How Business Partnerships Are Taxed

Working with a partner brings its own particular set of tax rules. Entrepreneurs should be aware of them to avoid penalties and risks

A partnership is a particular type of business structure that has its own set of tax requirements. There are several benefits to forming partnerships, including the combined skills, knowledge, and resources of the co-owners. And understanding how they operate is key to understanding each year’s tax responsibilities.

The IRS classifies partnerships as pass-through entities, meaning that they are not separate entities from their owners. Each partner contributes something to the business, whether it’s property, labor, or money, and then receives a share of the income or loss.

Instead of partners receiving a regular salary, as they would as an employee, they get a certain amount of money each year based on their share of the partnership, which is usually outlined in a partnership agreement.

Tax reporting requirements

Come tax time, partnerships don’t have to pay income tax themselves. All income and losses are passed through to the partners, who then report that income or loss on their personal income tax returns, Form 1040, Schedule E.

Even though partnerships don’t pay federal income tax, an annual information return must still be filed with the IRS which reports the business’s income, deductions, gains, losses, and more. The forms that partnerships are required to submit are Form 1065, an informational return, and Schedule K-1, which delineates the partners’ shares of the business’s income and losses. Schedule K-1 is then filed with each partner’s personal tax return.

Partnerships also may need to file a state tax return and pay excise, franchise, or sales taxes. Since each state has different requirements, it’s important to work with a tax professional to ensure that you’re covering all aspects of your responsibilities.

Estimated taxes for partners

Because partners don’t have an employer taking out income taxes throughout the year, they must pay estimated quarterly taxes to the IRS on their share of profits. This amount is known as a partner’s distributive share, which is outlined in the partnership agreement. It’s important to note that even if this amount doesn’t match what a partner actually withdrew from the business, that is still the estimated amount on which taxes are owed.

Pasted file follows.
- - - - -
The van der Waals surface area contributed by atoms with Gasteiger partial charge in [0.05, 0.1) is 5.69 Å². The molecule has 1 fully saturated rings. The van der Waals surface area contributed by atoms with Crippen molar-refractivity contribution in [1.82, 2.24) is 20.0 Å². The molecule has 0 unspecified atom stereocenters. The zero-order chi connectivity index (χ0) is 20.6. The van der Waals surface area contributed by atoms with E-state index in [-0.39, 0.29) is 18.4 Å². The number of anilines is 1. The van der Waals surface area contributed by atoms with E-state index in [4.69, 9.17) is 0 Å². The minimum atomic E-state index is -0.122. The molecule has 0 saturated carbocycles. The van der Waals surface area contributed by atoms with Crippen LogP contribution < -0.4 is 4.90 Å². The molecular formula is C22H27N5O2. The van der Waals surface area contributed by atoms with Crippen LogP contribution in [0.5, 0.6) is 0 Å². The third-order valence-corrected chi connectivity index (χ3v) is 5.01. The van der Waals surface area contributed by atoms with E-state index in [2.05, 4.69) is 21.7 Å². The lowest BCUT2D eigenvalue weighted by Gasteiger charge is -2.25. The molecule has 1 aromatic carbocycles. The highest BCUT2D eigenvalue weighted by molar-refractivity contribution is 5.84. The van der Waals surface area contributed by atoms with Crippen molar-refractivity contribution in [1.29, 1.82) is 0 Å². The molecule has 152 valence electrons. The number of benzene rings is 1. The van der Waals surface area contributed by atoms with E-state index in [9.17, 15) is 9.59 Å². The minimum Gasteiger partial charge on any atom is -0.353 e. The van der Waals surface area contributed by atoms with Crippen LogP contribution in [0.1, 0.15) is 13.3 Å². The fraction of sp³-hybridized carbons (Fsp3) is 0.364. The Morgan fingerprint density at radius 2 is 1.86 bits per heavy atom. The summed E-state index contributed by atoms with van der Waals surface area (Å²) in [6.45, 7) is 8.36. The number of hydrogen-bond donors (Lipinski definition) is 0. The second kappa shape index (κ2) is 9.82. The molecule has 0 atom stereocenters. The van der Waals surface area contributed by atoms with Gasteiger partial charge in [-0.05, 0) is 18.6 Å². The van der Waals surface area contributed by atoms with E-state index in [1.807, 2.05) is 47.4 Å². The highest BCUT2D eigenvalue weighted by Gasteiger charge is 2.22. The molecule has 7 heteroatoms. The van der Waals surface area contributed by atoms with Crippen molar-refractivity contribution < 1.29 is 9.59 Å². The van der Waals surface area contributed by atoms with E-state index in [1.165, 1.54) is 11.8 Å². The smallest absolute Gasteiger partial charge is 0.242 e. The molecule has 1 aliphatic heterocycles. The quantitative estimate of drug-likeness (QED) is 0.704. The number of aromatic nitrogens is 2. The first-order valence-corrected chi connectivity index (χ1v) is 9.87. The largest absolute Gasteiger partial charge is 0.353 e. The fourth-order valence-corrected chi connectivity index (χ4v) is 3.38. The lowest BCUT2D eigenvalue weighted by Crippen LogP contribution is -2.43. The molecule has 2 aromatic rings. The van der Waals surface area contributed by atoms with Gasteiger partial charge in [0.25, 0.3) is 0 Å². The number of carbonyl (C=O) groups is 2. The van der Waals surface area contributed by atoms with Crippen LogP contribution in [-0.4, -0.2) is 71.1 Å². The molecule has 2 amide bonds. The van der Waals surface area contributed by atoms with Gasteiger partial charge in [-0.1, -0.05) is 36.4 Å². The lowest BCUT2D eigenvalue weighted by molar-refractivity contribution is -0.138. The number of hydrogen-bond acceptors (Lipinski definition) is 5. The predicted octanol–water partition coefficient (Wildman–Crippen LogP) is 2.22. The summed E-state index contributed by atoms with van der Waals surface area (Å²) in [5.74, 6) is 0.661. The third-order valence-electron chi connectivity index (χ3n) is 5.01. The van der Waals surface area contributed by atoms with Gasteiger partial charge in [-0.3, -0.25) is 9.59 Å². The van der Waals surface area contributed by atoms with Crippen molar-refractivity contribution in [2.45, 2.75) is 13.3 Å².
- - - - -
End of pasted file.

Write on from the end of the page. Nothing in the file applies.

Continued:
These estimated self-employment taxes consist of Social Security and Medicare contributions that would normally be taken out by an employer. The bad news is that partners could end up paying twice as much in taxes than they would if they were a regular employee since the contributions made by employees are usually matched by the employer. The good news is that half of a partner’s self-employment tax contribution is deductible, helping lower the tax burden.

Pass-through and other deductions

As a partner, you may be able to deduct 20 percent of business income with the pass-through deduction that was introduced by the Tax Cuts and Jobs Act, known as the qualified business income (QBI) deduction. Owners of sole proprietorships, partnerships, S corporations, and some trusts and estates that meet certain qualifications can deduct up to 20 percent of their QBI, plus 20 percent of qualified real estate investment trust (REIT) dividends and qualified publicly traded partnership (PTP) income.

For 2019, $321,400 is the income threshold if a taxpayer is married and filing jointly, and $160,700 if they are single. As long as income is under this threshold, the pass-through deduction is 20 percent of QBI.

Other applicable deductions are the costs of the partnership operations, including travel expenses, start-up costs, and other small business tax deductions. These deductions lower your tax burden by lowering the profit you report to the IRS.

Working with a tax professional

Knowing the basics of how partnerships are taxed is important, but it’s a good idea to meet with a tax professional to ensure that you do everything correctly. Paying estimated self-employment taxes and claiming deductions are complicated for partnerships, so you never want to risk making a mistake or overlooking a tax break. This is especially crucial if you’ve just formed a partnership and are filing the informational tax return or are paying estimated self-employment taxes for the first time.

For strategic tax guidance, get in touch with Provident CPA & Business Advisors. We help clients pay the least amount of tax legally possible, help you get the most out of your chosen business structure, and work with entrepreneurs to maximize growth and profit.

How Understanding Tax Rules Can Maximize Profits from a Business Sale

A record number of American business owners are selling up. It pays to know what this means for your next tax return if you’re ready to close a deal.